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How to Paraphrase in an Essay
When you learn how to paraphrase correctly, you become a more proficient writer. This is especially true if you’re referencing outside information and using supporting evidence for your claims. Paraphrasing is useful because it shows that you understand the key, underlying concepts behind a passage. By putting these ideas in your own words, you can show your instructor that you’re capable of more than just copying and pasting quotes.
Learning how to paraphrase is also useful when you want to clarify a concept and make it easier for the reader to understand. For example, perhaps you know that you’re writing to an audience with only a cursory understanding of the topic at hand. You may want to phrase complex concepts in simpler terms so that your writing is more accessible.
It’s always a good idea to paraphrase throughout your writing instead of relying on direct quotes. Quotes are only meant to be used sparingly throughout your text. When you learn how to paraphrase properly, you can reference other people’s work without your entire essay devolving into one long string of endless quotes.
What is paraphrasing?
Paraphrasing is when you rewrite another author’s text into your own words. A paraphrased passage can be shorter, longer, or the same length as the original text. After you learn how to paraphrase, you can help the reader understand a passage more clearly. This is especially true if you think the subject matter is too antiquated or complex for your readers.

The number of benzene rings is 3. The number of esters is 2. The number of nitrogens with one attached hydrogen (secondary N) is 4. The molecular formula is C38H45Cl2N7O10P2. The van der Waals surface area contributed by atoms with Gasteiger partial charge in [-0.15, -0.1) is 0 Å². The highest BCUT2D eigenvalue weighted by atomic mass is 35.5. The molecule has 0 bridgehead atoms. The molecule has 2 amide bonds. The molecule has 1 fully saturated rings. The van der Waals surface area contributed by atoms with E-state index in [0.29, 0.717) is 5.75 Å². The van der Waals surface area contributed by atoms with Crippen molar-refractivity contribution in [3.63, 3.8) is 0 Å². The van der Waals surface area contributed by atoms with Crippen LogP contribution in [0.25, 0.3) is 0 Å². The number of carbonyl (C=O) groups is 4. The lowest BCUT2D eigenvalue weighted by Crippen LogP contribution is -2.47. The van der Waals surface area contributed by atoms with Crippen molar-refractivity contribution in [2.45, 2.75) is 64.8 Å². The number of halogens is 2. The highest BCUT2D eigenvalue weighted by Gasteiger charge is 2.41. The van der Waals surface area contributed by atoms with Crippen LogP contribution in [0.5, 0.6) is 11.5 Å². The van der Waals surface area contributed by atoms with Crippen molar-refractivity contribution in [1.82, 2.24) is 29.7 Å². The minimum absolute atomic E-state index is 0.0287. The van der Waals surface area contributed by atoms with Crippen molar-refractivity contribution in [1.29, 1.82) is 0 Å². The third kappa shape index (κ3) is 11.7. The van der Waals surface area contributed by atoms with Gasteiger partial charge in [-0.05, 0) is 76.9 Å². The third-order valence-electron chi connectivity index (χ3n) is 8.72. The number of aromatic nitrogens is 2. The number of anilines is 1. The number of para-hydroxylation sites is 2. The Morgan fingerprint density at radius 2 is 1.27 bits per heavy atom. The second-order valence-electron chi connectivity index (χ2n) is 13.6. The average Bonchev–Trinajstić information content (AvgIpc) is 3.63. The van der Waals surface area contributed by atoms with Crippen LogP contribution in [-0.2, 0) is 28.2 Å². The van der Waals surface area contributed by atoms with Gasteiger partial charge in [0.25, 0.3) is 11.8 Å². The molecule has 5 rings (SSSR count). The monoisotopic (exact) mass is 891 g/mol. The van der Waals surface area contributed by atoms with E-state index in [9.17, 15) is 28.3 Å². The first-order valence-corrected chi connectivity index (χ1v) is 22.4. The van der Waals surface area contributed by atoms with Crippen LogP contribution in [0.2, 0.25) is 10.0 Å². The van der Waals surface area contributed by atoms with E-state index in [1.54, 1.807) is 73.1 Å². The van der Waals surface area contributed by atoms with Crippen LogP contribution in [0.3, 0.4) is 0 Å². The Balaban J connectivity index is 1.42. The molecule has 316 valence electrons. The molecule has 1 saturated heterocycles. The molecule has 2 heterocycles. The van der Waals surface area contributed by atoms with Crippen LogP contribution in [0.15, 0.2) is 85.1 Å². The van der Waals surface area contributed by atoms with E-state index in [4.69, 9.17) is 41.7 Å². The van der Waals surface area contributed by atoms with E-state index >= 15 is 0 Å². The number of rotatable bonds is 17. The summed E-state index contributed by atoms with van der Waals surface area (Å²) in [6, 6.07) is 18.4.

How to paraphrase
In an academic setting, there are a number of specific rules and guidelines when it comes to paraphrasing. You can’t simply put someone else’s ideas in your own words and call it a day. For example, you must properly attribute the source material when paraphrasing. Although this process might seem daunting at first, it’s quite easy to learn how to paraphrase when you follow a few easy steps:
1. Read the text
First, you need to thoroughly read the text. The key to paraphrasing is developing a strong understanding of the ideas at play. Once you develop a firm grasp on the meaning behind the passage, you’ll find it much easier to paraphrase it effectively. Don’t be afraid to read the source material over three or four times and really think about what it all means.
2. Put the original text away and try to paraphrase by memory
Although it might seem tempting to constantly refer back to the original text while paraphrasing, it’s best to close the book or document and start from scratch. This ensures that you’re using your own unique language instead of being influenced too much by the source material. Remember, to paraphrase correctly you need to do more than simply change one or two words.
Once you’ve put the original text away, try to convey the same general message by memory alone. As you write, you’ll naturally express the passage in words that seem more familiar to you. You’ll likely end up with a paraphrase that seems clearer than the source material, and this is one of the main goals of paraphrasing.
3. Think about how you’re going to use your paraphrase
Context is important when paraphrasing. While you’re constructing your paraphrase, it’s always a good idea to think about how you’re going to use it in your own writing. Is there a specific point you want to make with this paraphrase? If you’re using the paraphrase as evidence of something, what purpose does the evidence need to serve?